Shell - The best I can tell due to camera angle. This applies to Secondary in the simplest form to give an idea of what they're doing. I could be more specific, but it isn't practical for the purpose of this column. If you are interested or looking for some further explanation, please feel free to email me with any questions.

CB Alignment: Press - CB within 3 yards, Off - CB 3-8 yards, Soft - CB more than 8 yards

Bold Down & Distance indicates a new drive.

The blitz numbers may be a little deceiving, as an outside linebacker usually indicates a fourth rusher. Nonetheless, Crennel is bringing an extra man that could be an effective defender in coverage, so I consider it a blitz.

New England  

1st Quarter

Down and Distance

Blitz?

Who?

Shown, Hidden, Delay

Coverage Shell*

CB Alignment

Offensive Result

1,10
Yes
Safety
Shown
3 deep
Off
Run +4
2,6
No
Cover 1
Press
Scrmbl +3
3,3
Yes
OLB
Shown
3 deep
Soft
INT
1,10
No
2 deep
Off
Run +6
2,4
Yes
2 OLB

1 Shown, 1 Hidden

Quarters
Off & Soft
Run +0
3,4
Yes
OLB
Shown
Quarters
Press
Pass +16
1,10
Yes
Safety
Shown
Cant tell
Run +2
2,8
Yes
OLB
Shown
Quarters
Soft
Run +3
3,5
No
Quarters
Press and Off
Run +4
4,1
9 in the
box ready
for the run.
Man
Off
Run +0
1,10
No
2 deep , 1/2 invert
Off
Run +0
2,10
Yes
2 OLB
Both Shown
Man Free
Off
Run +1
3,9
No
2 deep
Off
Pass + 7
1,10
Yes
OLB
Shown
Quarters
Soft
Pass +19
1,10
Yes
3 LB, 2 S
Shown
Man
Soft
Run +3
2,7
Yes
CB, OLB
Hidden
Rotated 2 deep
Off
Run +0
3,7
No
Cover 1
Off
Pass Inc

2nd Quarter

Down and Distance

Blitz?

Who?

Shown, Hidden, Delay

Coverage Shell

CB Alignment

Offensive Result

1,10
No
2 deep
Press
Run +5
2,5
Yes
OLB
Shown
2 deep
Soft
Run +6
1,10
Yes
OLB
Hidden
3 deep
Soft
Run -1
2,11
No
2 deep
Press
Run -2
3,13
No
Quarters
Press
Pass Inc
1,10
Yes
CB, OLB
Hidden
Rotated 2 deep
Soft
Run +3
2,7
No
2 deep
Press
Pass +9
1,10
No
Something that didnt work, cant tell
Press
Pass +27
1,10
Yes
CB
Hidden
Rotated 2 deep
Press and soft
Run +2
2,8
No
3 deep
Soft
Run +2
3,6
Yes
OLB
Shown
Quarters
Off
Run +10
1,10
No
2 deep
Soft
Run +3
2,7
Yes
2 OLB
Both Shown
2 deep
Off
INT TD
1,10
No
2 deep
Off
Scrmbl +13
1,10
No
2 deep
Off
Pass Inc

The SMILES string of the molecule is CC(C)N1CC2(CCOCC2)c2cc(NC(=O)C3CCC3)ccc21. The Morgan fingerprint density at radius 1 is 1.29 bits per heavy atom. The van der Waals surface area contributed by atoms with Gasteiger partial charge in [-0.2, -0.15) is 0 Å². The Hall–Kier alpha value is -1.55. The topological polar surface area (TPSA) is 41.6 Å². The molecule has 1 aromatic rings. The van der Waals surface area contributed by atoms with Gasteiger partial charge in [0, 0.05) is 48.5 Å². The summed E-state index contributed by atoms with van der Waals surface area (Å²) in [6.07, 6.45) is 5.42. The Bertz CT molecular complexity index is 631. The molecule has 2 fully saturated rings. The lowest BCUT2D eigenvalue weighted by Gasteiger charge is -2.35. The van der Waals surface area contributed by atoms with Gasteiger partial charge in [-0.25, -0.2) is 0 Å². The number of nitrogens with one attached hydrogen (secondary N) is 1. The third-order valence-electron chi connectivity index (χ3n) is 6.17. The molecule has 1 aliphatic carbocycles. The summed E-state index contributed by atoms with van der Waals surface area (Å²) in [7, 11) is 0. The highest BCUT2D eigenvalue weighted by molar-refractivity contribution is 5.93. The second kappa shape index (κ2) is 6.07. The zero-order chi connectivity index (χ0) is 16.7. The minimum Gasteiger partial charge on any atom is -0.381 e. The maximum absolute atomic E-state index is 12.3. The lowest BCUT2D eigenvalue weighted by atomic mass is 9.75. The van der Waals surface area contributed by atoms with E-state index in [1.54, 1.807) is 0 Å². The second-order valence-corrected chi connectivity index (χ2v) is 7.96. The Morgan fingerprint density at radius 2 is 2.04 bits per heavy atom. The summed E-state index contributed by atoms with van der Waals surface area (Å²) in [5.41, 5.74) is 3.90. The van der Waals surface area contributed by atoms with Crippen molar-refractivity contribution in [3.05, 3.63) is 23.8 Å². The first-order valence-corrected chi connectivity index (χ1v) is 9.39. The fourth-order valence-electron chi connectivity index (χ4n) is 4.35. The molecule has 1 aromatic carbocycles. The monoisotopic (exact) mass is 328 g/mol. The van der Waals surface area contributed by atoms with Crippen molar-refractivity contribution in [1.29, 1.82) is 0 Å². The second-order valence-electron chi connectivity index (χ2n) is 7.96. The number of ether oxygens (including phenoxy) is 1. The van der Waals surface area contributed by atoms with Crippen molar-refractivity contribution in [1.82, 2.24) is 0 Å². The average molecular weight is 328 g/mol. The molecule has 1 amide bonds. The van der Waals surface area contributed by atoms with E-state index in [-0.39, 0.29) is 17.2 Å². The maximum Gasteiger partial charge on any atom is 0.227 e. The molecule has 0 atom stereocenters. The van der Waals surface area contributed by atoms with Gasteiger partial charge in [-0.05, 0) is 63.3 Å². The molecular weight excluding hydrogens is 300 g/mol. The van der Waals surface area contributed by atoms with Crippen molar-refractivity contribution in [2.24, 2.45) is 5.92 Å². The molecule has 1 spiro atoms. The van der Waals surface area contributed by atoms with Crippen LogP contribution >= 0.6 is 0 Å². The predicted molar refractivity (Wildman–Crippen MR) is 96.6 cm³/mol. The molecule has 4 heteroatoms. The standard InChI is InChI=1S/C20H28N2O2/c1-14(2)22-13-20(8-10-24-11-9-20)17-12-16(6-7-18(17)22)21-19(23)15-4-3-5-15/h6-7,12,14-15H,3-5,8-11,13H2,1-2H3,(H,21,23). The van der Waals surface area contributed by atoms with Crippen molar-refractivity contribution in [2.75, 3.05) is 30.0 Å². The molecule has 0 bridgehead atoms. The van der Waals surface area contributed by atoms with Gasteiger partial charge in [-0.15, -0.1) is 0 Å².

2,10
No
2 deep
Press and Off
Run +5
3,5
No
Quarters
Off
Scrmbl +4

3rd Quarter

Down and Distance

Blitz?

Who?

Shown, Hidden, Delay

Coverage Shell

CB Alignment

Offensive Result

1,10
Yes
CB, 2 OLB
Hidden
Rotated 2 deep
Soft
Run +6
2,4
No
2 deep
Off
Pass +16
1,10
Yes
OLB
Shown
2 deep
Off
Run -1
2,11
Yes
2 OLB
Shown
2 deep
Off
Pass +34
1,G
No
2 deep
Press
Run +5TD
1,10
No
2 deep
Soft
Pass Inc
2,10
No
2 deep
Off
Pass +6
3,4
Yes
OLB
Shown
2 deep
Off and Soft
Run +10
1,10
No
2 deep
Off
Run +6
2,4
Yes
OLB
Shown
2 deep
Off
Pass Inc
3,4
No
2 deep
Off
Run +5
1,10
Yes
Safety
Shown
3 deep
Soft
Run +1
2,9
No
3 deep
Off
Run +4
3,5
No
Quarters
Off
Pass Inc
4,5
Yes
OLB
Shown
2 deep invert
Off
Pass TD
1,10
Yes
S
Hidden
3 deep
Soft
Run +25
1,10
Yes
2 OLB
Shown
2 deep
Off and Soft
Pass +26

4th Quarter

Down and Distance

Blitz?

Who?

Shown, Hidden, Delay

Coverage Shell

CB Alignment

Offensive Result

1,G
10 in box
Man
Off
Run +2
2,G
Yes
2 OLB
Shown
Man Free
Off
Pass Inc
3,G
11 in box
Man
NA
Run +1
1,10
No
Quarters
Off
Pass +5
2,5
No
2 deep
Off

Pass INT

Game
Effectively
Over

Total Distributions

Down

# Of Blitzes

% of time Blitzed

Shown vs Hidden

% Press (at least 1 CB)

Press w/ blitz

1st

12/24
50%

2nd

9/18
50%

3rd

4/12
25%

4th

1/2
50%

Total

27/56
48%

28 Shown
11 Hidden

11
2

I hope you enjoyed the column. If you have any questions or comments, I'd love to hear from you.

Matt Lathrop is the "Xs and Os Guru" of Seahawks.NET, not to mention the very talented line coach for Bellingham High in Bellingham, Washington.